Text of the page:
Iran Human Rights (June 16 2016): On Monday June 13 a seminar was held in Oslo- jointly hosted by the Norwegian Ministry of Foreign Affairs, Innovation Norway, the Embassy of the Islamic Republic in Iran and the Peace Research Institute Oslo (PRIO)- featuring speeches from foreign ministers Børge Brende and Javad Zarif.
Javad Zarif's speech focused on the nuclear talks, the Syrian crisis, and the high number of people in Iran who voted in the recent parliamentary election. He attributed the success of the nuclear talks to the support it received from the people of Iran. At the end of his talk Zarif described Iran's current situation as stable and secure and ready for foreign investment.
During a question and answer period with Iran's Foreign Minister, Mahmood Amiry-Moghaddam, the spokesperson for Iran Human Rights, asked Mr. Zarif questions related to the human rights situation in Iran. "Regarding the usage of the death penalty in Iran, unfortunately, Mr. Zarif offered the same explanation as he alway does. He justified the high rate of executions in Iran by citing the high levels of drug-related offenses in Iran; even though in the past two years high ranking officials in Iran have stressed that the death penalty does not prevent drug-related offenses. Additionally, Mr. Zarif did not give an answer about the heavy prison sentences of Ms. Narges Mohammadi and Mr. Arash Sadeghi or the most recent crackdown on Iranian civil society," says Amiry-Moghaddam, commenting on Zarif's response to his question.
Below is the text of the question asked by Mahmood Amiry-Moghaddam and Javad Zarif's response
You mentioned that in the last election many youth went and voted for Mr. Rouhani, because they wanted removal of the sanctions and engagement. But, one of the main reasons that many youth went to vote was also promises of improvement in the situation of human rights and the release of political prisoners. Now, about three years later, we see that, unfortunately, the situation of human rights has not improved. In some situations, it has even gotten worse, like the death penalty. Last year was probably the highest number of annual executions in more than 30 years. So, when it comes to the civil society, the crackdown continues. Human rights defender Narges Mohammadi was sentenced to 16 years in prison, 10 of the years only for establishing an anti death penalty campaign which was peaceful. Or Arash Sadeghi, sentenced to 19 years in prison for peaceful civil activities. Also, when it comes to social crackdown, recently, the police attacked a graduation party of some young students, boys and girls, and they were lashed 99 times because they were partying together. So, my question to you is 1) When is the improvement of human rights coming, now that the engagement has started and the nuclear agreement has been reached? 2) How stable and secure can an establishment be that cannot tolerate peaceful civil activities or even a bunch of students partying together?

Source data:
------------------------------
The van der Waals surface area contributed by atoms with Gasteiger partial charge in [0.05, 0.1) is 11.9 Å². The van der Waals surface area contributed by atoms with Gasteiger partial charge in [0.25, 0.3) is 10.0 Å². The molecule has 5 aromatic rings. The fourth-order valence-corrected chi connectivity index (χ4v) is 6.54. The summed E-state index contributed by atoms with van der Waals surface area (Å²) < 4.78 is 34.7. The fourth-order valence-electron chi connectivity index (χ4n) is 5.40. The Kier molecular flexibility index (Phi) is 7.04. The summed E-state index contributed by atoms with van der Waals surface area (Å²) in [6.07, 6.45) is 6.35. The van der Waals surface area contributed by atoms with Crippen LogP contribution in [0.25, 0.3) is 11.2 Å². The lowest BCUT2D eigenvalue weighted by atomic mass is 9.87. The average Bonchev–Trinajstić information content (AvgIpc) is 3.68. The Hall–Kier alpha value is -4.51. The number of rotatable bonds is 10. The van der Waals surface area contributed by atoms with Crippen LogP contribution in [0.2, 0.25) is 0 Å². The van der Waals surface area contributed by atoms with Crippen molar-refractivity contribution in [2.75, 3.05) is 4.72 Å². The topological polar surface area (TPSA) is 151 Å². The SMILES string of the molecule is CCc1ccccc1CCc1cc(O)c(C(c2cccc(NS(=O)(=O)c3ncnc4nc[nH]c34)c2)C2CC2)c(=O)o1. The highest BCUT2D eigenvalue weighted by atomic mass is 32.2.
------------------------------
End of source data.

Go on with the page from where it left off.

Actually, I think the people of Iran who went to the polls to vote for members of parliament only two months ago, have shown that at least back home in Iran, they are happier than you are here looking from a distance...So, I hope that you can change your glasses and look at Iran again. If people were so dissatisfied as you say they are, they wouldn't have participated in such huge numbers. All the radios that broadcast into Iran from outside were saying that every reasonable candidate was disqualified. Do you remember all the noise about disqualifications? But, people did try to have an impact on their own destiny. They came out in large numbers. In parliamentary elections where voting is not compulsory, 30-40% is a good turnout. You know what was the turnout in Iran in the last parliamentary election? 62%. So, let's put a little grain of salt on your sort of Iran-phobic depiction of Iran.
Now, can our human rights improve? Of course. Are there problems? Of course. The death penalty is a problem, but the drug trafficking is also a problem. When you talk about the death penalty...do you also consider that over 80% of the capital cases involve drug trafficking? Do you also consider the fact that Iran confiscates some years close to 90% of the entire opiates confiscated in the world? That's a huge quantity. We have offered 4,000 lives in fighting drug trafficking. That's a lot of people.
So, while I'm not here to defend or to say that human rights in Iran cannot improve, and it has been the political platform of President Rouhani, to improve the human rights situation. And I believe first and foremost the Iranian people deserve improvement in the human rights.
I tend to disagree with you on the way you present a view of Iran. People can go to Iran and see for themselves how our youth are operating and how our youth are conducting their lives, and whether [it is the] one or two parties that you refer to as everything that is happening here.